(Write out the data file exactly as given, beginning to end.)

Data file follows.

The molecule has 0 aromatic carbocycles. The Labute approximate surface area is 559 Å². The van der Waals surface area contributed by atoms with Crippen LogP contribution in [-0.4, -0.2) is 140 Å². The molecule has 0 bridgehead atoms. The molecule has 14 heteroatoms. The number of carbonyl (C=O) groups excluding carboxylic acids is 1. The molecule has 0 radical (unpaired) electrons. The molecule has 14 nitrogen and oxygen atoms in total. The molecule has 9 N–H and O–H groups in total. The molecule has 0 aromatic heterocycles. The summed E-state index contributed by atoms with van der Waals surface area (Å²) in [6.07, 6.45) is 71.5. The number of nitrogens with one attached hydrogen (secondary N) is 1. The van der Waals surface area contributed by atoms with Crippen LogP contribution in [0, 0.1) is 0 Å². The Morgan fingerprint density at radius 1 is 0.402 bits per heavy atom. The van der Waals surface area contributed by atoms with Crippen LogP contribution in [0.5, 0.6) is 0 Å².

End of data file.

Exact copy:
The molecule has 0 aromatic carbocycles. The Labute approximate surface area is 559 Å². The van der Waals surface area contributed by atoms with Crippen LogP contribution in [-0.4, -0.2) is 140 Å². The molecule has 0 bridgehead atoms. The molecule has 14 heteroatoms. The number of carbonyl (C=O) groups excluding carboxylic acids is 1. The molecule has 0 radical (unpaired) electrons. The molecule has 14 nitrogen and oxygen atoms in total. The molecule has 9 N–H and O–H groups in total. The molecule has 0 aromatic heterocycles. The summed E-state index contributed by atoms with van der Waals surface area (Å²) in [6.07, 6.45) is 71.5. The number of nitrogens with one attached hydrogen (secondary N) is 1. The van der Waals surface area contributed by atoms with Crippen LogP contribution in [0, 0.1) is 0 Å². The Morgan fingerprint density at radius 1 is 0.402 bits per heavy atom. The van der Waals surface area contributed by atoms with Crippen LogP contribution in [0.5, 0.6) is 0 Å².